The pathogenesis of GBS is based largely on the action of T cells, macrophages and cytokines. Following the presentation of bacterial or viral epitopes by macrophages, T cells become activated and penetrate the endoneurium, where they engage epitopes on abaxonal Schwann cells, thereby triggering a cytokine cascade [3]. In a 10-year retrospective study of GBS-affected patients in Africa, a higher incidence was observed in patients infected with HIV than those not infected [4], suggesting an association between GBS and HIV. It has also been reported that GBS usually occurs early in HIV infection, such that HIV-GBS can precede overt AIDS in the course of immunosuppression [5].

Immune reconstitution inflammatory syndrome (IRIS) is characterised by paradoxical, transient clinical deterioration following initial improvement upon commencement of antiretroviral therapy [6]. A diagnosis of IRIS may be made if an HIV-positive person, upon receiving HAART, experiences a decrease in HIV viraemia, an increase in CD4 cell count, symptoms of an inflammatory nature, and has a clinical course not consistent with drug toxicity or opportunistic infections [7].

A case series of GBS in HIV-infected patients given azathioprine and cyclosporine suggested the role of T cell suppression in the triggering of GBS [8]. This suppression, in addition to the actual HIV infection, may make the immune system prone to autoimmune attacks. Other reports suggest, however, an association between GBS and antiretroviral therapy. Piliero et al. documented an exacerbation of GBS-like neuropathic symptoms following initiation of a regimen consisting of abacavir, lamivudine, efavirenz, lopinavir, amprenavir and enfuvirtide [1]. Makela et al. described a recurrence of GBS in a patient, once possibly at seroconversion, and then following a dramatic increase in CD4 cell count on commencement of combivir and nevirapine [2]. However, both cases reported past medical histories of neurological disorders, which may have influenced the course of the neurological disease.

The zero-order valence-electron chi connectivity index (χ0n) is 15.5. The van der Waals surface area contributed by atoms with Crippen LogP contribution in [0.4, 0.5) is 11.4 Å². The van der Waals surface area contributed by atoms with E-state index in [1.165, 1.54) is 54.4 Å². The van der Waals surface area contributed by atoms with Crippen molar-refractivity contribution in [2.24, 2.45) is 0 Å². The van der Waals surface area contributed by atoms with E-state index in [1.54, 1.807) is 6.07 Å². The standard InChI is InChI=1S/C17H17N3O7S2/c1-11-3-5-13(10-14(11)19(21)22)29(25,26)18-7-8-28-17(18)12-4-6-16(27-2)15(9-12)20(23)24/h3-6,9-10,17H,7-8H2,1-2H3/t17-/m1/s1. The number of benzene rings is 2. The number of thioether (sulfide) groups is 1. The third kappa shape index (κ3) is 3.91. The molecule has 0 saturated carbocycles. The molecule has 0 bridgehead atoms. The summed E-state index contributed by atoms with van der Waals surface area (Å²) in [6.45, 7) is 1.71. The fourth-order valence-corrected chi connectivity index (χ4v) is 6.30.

This patient presented with symptoms consistent with GBS 2 months after the commencement of antiretroviral therapy. This case is unique in that GBS occurred during a period that corresponded with a sharp decrease in viral load and a stabilisation of the CD4 cell count following HAART, and that there was no prior history of neurological disease. While GBS could have been due to HIV infection per se, given the chronology of events peculiar to this patient, the disease may be considered a manifestation of IRIS. The trigger was probably an aberrant proliferation of T cells mediating demyelination following C. jejuni infection.


[1.] Piliero PJ, Fish DG, Preston S et al. Guillain-Barre syndrome associated with immune reconstitution. Clin Infect Dis, 2003, 36, e111-114.

[2.] Makela P, Howe L, Glover S et al. Recurrent Guillain-Barre syndrome as a complication of immune reconstitution in HIV. J Infect, 2002, 44, 47-49.

[3.] Hughes RA, Cornblath DR. Guillain-Barre syndrome. Lancet, 2005, 366, 1653-1666.

[4.] Melaku Z, Zenebe G, Bekele A. Guillain-Barre syndrome in Ethiopian patients. Ethiop Med J, 2005, 43, 21-26.

[5.] Brannagan TH 3rd, Zhou Y. HIV-associated Guillain-Barre syndrome. J Neurol Sci, 2003, 208, 39-42.

[6.] Lipman M, Breen R. Immune reconstitution inflammatory syndrome in HIV. Curr Opin Infect Dis, 2006, 19, 20-25.

[7.] Shelburne SA, Montes M, Hamill RJ. Immune reconstitution inflammatory syndrome: more answers, more questions. J Antimicrob Chemother, 2006, 57, 167-170.

[8.] Qureshi AI, Cook AA, Mishu HP et al. Guillain-Barre syndrome in immunocompromised patients: a report of three patients and review of the literature. Muscle Nerve, 1997, 20, 1002-1007.

Correspondence to: Dr Esmeralda Teo, Imperial College School of Medicine, London SW7 2AZ, UK Email: